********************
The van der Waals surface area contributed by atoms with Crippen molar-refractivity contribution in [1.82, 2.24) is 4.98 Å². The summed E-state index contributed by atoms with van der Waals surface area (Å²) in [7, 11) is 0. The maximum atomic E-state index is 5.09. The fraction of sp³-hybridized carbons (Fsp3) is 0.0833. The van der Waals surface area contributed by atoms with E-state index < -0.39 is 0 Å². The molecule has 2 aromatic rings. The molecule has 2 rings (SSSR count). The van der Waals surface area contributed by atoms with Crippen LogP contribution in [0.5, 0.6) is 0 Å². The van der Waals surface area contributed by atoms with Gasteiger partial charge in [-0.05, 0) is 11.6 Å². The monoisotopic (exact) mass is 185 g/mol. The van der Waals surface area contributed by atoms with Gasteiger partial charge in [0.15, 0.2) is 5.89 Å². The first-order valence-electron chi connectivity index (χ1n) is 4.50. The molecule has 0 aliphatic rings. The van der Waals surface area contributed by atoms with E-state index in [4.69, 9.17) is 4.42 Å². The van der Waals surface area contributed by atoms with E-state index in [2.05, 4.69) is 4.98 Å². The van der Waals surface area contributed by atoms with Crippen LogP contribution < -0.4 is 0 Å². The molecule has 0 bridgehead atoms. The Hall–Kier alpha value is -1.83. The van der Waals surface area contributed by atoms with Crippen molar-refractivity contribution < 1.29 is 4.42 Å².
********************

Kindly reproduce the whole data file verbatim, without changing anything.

The van der Waals surface area contributed by atoms with Crippen molar-refractivity contribution in [1.82, 2.24) is 4.98 Å². The summed E-state index contributed by atoms with van der Waals surface area (Å²) in [7, 11) is 0. The maximum atomic E-state index is 5.09. The fraction of sp³-hybridized carbons (Fsp3) is 0.0833. The van der Waals surface area contributed by atoms with E-state index < -0.39 is 0 Å². The molecule has 2 aromatic rings. The molecule has 2 rings (SSSR count). The van der Waals surface area contributed by atoms with Crippen LogP contribution in [0.5, 0.6) is 0 Å². The van der Waals surface area contributed by atoms with Gasteiger partial charge in [-0.05, 0) is 11.6 Å². The monoisotopic (exact) mass is 185 g/mol. The van der Waals surface area contributed by atoms with Gasteiger partial charge in [0.15, 0.2) is 5.89 Å². The first-order valence-electron chi connectivity index (χ1n) is 4.50. The molecule has 0 aliphatic rings. The van der Waals surface area contributed by atoms with E-state index in [4.69, 9.17) is 4.42 Å². The van der Waals surface area contributed by atoms with E-state index in [2.05, 4.69) is 4.98 Å². The van der Waals surface area contributed by atoms with Crippen LogP contribution < -0.4 is 0 Å². The molecule has 0 bridgehead atoms. The Hall–Kier alpha value is -1.83. The van der Waals surface area contributed by atoms with Crippen molar-refractivity contribution < 1.29 is 4.42 Å².